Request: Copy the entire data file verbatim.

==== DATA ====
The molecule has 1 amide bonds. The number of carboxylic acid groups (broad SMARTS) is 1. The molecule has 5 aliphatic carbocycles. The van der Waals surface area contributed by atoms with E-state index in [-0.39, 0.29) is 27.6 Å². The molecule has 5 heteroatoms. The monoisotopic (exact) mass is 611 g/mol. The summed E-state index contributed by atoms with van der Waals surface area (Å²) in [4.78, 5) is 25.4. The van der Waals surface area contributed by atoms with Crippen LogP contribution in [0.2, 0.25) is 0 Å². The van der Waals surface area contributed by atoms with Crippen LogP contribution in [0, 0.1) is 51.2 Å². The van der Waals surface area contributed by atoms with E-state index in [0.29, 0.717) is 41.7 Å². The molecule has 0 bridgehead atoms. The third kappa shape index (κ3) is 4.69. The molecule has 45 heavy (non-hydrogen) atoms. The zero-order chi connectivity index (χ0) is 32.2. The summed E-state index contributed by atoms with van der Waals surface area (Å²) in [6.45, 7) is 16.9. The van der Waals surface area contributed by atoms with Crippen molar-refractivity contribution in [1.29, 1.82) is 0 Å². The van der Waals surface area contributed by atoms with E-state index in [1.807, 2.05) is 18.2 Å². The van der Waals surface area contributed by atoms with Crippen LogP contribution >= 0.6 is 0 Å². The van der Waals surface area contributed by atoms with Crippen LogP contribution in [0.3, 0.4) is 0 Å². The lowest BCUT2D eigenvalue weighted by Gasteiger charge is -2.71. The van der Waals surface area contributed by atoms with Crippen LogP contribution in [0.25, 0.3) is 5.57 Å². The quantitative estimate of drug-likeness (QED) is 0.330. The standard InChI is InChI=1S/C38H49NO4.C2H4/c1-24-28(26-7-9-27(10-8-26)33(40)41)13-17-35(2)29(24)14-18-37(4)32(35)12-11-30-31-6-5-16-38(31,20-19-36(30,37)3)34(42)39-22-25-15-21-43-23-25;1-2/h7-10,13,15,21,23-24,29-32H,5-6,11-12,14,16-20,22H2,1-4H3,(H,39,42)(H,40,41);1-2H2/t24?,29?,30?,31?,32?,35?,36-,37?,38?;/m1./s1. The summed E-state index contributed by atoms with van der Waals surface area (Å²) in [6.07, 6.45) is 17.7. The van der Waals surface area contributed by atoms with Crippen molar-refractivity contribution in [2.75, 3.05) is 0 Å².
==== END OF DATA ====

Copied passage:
The molecule has 1 amide bonds. The number of carboxylic acid groups (broad SMARTS) is 1. The molecule has 5 aliphatic carbocycles. The van der Waals surface area contributed by atoms with E-state index in [-0.39, 0.29) is 27.6 Å². The molecule has 5 heteroatoms. The monoisotopic (exact) mass is 611 g/mol. The summed E-state index contributed by atoms with van der Waals surface area (Å²) in [4.78, 5) is 25.4. The van der Waals surface area contributed by atoms with Crippen LogP contribution in [0.2, 0.25) is 0 Å². The van der Waals surface area contributed by atoms with Crippen LogP contribution in [0, 0.1) is 51.2 Å². The van der Waals surface area contributed by atoms with E-state index in [0.29, 0.717) is 41.7 Å². The molecule has 0 bridgehead atoms. The third kappa shape index (κ3) is 4.69. The molecule has 45 heavy (non-hydrogen) atoms. The zero-order chi connectivity index (χ0) is 32.2. The summed E-state index contributed by atoms with van der Waals surface area (Å²) in [6.45, 7) is 16.9. The van der Waals surface area contributed by atoms with Crippen molar-refractivity contribution in [1.29, 1.82) is 0 Å². The van der Waals surface area contributed by atoms with E-state index in [1.807, 2.05) is 18.2 Å². The van der Waals surface area contributed by atoms with Crippen LogP contribution >= 0.6 is 0 Å². The van der Waals surface area contributed by atoms with Crippen LogP contribution in [0.3, 0.4) is 0 Å². The lowest BCUT2D eigenvalue weighted by Gasteiger charge is -2.71. The van der Waals surface area contributed by atoms with Crippen LogP contribution in [0.25, 0.3) is 5.57 Å². The quantitative estimate of drug-likeness (QED) is 0.330. The standard InChI is InChI=1S/C38H49NO4.C2H4/c1-24-28(26-7-9-27(10-8-26)33(40)41)13-17-35(2)29(24)14-18-37(4)32(35)12-11-30-31-6-5-16-38(31,20-19-36(30,37)3)34(42)39-22-25-15-21-43-23-25;1-2/h7-10,13,15,21,23-24,29-32H,5-6,11-12,14,16-20,22H2,1-4H3,(H,39,42)(H,40,41);1-2H2/t24?,29?,30?,31?,32?,35?,36-,37?,38?;/m1./s1. The summed E-state index contributed by atoms with van der Waals surface area (Å²) in [6.07, 6.45) is 17.7. The van der Waals surface area contributed by atoms with Crippen molar-refractivity contribution in [2.75, 3.05) is 0 Å².